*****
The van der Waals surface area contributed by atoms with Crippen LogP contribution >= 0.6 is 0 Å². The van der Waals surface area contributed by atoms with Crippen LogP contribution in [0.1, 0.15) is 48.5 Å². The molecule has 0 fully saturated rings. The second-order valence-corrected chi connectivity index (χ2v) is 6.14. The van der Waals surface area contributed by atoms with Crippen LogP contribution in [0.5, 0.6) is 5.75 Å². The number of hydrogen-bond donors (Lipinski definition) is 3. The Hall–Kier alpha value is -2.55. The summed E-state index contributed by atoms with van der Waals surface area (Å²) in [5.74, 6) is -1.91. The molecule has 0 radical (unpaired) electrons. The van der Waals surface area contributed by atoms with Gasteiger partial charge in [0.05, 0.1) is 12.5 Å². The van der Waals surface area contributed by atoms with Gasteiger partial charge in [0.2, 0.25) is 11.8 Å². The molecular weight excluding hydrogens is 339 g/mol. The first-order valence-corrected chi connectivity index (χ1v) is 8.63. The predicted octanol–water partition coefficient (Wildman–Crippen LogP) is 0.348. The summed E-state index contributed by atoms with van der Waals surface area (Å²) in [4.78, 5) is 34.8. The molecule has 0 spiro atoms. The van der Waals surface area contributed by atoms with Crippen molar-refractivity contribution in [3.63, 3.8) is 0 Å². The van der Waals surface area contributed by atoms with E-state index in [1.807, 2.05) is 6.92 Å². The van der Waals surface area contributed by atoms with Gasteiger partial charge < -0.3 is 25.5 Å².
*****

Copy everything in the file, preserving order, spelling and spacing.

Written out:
The van der Waals surface area contributed by atoms with Crippen LogP contribution >= 0.6 is 0 Å². The van der Waals surface area contributed by atoms with Crippen LogP contribution in [0.1, 0.15) is 48.5 Å². The molecule has 0 fully saturated rings. The second-order valence-corrected chi connectivity index (χ2v) is 6.14. The van der Waals surface area contributed by atoms with Crippen LogP contribution in [0.5, 0.6) is 5.75 Å². The number of hydrogen-bond donors (Lipinski definition) is 3. The Hall–Kier alpha value is -2.55. The summed E-state index contributed by atoms with van der Waals surface area (Å²) in [5.74, 6) is -1.91. The molecule has 0 radical (unpaired) electrons. The van der Waals surface area contributed by atoms with Gasteiger partial charge in [0.05, 0.1) is 12.5 Å². The van der Waals surface area contributed by atoms with Gasteiger partial charge in [0.2, 0.25) is 11.8 Å². The molecular weight excluding hydrogens is 339 g/mol. The first-order valence-corrected chi connectivity index (χ1v) is 8.63. The predicted octanol–water partition coefficient (Wildman–Crippen LogP) is 0.348. The summed E-state index contributed by atoms with van der Waals surface area (Å²) in [4.78, 5) is 34.8. The molecule has 0 spiro atoms. The van der Waals surface area contributed by atoms with Crippen molar-refractivity contribution in [3.63, 3.8) is 0 Å². The van der Waals surface area contributed by atoms with E-state index in [1.807, 2.05) is 6.92 Å². The van der Waals surface area contributed by atoms with Gasteiger partial charge < -0.3 is 25.5 Å².